I take one final look at the grayling gently cradled in front of me, release my hands and watch it swim away. My grayling season had now finished.
Toby and I have travelled a long way for this moment. Our regular destination for grayling has been pretty much unfishable since early December. It had been too long and we decided a road trip was needed.
I had heard favourable reports about the river Tees in North Yorkshire, it was fishable, it had grayling and we’d found a cottage that offered either self-catering or B & B that has free access to 1 ½ miles of the river just a short walk from the front door.
I’d left Devon mid-morning, picked Toby up in Taunton and some 6 hours later we arrived at Wodencroft Holiday Cottages.
After meeting the owners represntatives of the cottages, Debbie and Ted, who made us feel like old friends, we decided to walk down to take a look at the water. It was now nearly 6 o’clock and the temptation was to make a few casts in the mouth-watering run we’d been looking at. But we knew we’d fish like deranged maniacs if we did, having been cooped up in the car for so long, so we decided to have something to eat and relax. We’d be fishing long and hard the next day.
We also met Angus, who jointly owns the Wodencroft Estate, together with his two brothers and sister told us a little about Wodencroft, which had been in the family's ownership since the mid 1950's.
There are cased brown trout on the wall of the farm that had been caught from some of the pools marked on the beat map we’d seen earlier. Several 2lb+ trout looking down at you from behind the glass lets you know you are in the right place.
Angus guides grouse on the moors and I instantly felt an affinity with him as a fellow guide. He is a softly spoken, thoughtful person who loves fishing and the outdoors.
They had obviously thought hard about the work renovating Dairy Cottage, one of the two cottages available. The three rooms sleep six people and all have ensuite facilities, but to me the important thing was they have ensured the cottage has a home from home feel to it. Ted had knocked at the door to let us know that there was plenty of wood if we wanted to have a fire and so we did just that.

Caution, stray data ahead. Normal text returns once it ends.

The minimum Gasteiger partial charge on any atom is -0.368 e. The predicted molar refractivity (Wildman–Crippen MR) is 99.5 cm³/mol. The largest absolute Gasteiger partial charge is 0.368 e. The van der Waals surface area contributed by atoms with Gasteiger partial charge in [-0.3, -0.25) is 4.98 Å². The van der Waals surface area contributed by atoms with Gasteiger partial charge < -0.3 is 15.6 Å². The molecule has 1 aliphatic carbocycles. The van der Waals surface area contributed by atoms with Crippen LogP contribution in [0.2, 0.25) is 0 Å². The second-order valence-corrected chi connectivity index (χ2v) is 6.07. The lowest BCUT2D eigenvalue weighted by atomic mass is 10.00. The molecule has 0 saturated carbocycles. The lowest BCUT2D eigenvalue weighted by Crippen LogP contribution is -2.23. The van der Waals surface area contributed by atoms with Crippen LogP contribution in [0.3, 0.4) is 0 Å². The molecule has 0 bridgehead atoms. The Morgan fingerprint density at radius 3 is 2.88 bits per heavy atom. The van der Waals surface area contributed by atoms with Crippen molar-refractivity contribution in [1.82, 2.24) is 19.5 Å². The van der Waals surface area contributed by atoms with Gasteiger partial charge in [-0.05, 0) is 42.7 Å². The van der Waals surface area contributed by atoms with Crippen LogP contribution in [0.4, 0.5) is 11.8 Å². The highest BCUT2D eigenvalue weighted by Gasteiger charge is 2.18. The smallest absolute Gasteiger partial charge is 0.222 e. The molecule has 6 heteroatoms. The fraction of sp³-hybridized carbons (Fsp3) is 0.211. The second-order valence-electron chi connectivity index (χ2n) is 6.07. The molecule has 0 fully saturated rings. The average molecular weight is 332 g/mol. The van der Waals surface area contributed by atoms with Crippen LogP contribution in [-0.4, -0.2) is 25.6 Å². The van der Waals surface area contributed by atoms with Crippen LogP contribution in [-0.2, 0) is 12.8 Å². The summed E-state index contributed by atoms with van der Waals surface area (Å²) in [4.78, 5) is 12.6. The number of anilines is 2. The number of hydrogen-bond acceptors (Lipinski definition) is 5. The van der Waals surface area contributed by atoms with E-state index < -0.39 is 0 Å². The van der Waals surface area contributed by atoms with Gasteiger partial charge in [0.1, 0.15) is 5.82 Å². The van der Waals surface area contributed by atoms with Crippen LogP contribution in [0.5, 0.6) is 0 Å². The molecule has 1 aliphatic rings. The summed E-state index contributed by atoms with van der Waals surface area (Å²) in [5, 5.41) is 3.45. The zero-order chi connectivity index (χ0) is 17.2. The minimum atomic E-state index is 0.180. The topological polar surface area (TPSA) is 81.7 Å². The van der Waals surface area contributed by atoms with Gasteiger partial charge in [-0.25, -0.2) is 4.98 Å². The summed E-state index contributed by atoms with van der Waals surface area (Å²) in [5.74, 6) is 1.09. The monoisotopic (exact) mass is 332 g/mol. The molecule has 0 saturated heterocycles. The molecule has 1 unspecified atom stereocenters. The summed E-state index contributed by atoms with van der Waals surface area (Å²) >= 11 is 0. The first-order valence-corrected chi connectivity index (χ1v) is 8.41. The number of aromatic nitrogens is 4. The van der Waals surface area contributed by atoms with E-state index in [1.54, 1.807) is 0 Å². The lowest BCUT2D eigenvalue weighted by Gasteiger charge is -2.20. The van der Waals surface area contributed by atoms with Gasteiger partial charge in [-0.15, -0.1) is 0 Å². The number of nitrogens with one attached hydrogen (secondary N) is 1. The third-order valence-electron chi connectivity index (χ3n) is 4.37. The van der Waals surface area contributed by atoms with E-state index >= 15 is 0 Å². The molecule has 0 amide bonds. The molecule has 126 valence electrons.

You can tell Debbie’s touch too: robes on the bed, milk in the fridge and plenty of tea and coffee as well.
We slept well but were up early and excited. We’d gone for the B&B option and made the short walk to the main farm house. There was hot tea and coffee on the table and having let Debbie know what we fancied for breakfast the night before, it arrived on the table just as we finished our orange juice. Everything is sourced locally from the excellent sausages, bacon and eggs from the farm. The black pudding deserves a special mention too.
Breakfast finished, it was time to fish. We decided to fish where we had walked the previous evening and finding the best access points is made easy, just look for the wooden posts in the ground that have been painted white.
The river at Wodencroft is a mixture of shallow riffles and deep glides. If you have fished in Wales, think Usk.
The river is wide and so a 9 to 10ft rod for trout and grayling is perfect.
The river bed is uneven in part and so a wading staff is a good idea if you are unsteady on your feet.
The morning was cool and with little happening we set up 10ft rods with long leaders and 2 heavy bugs.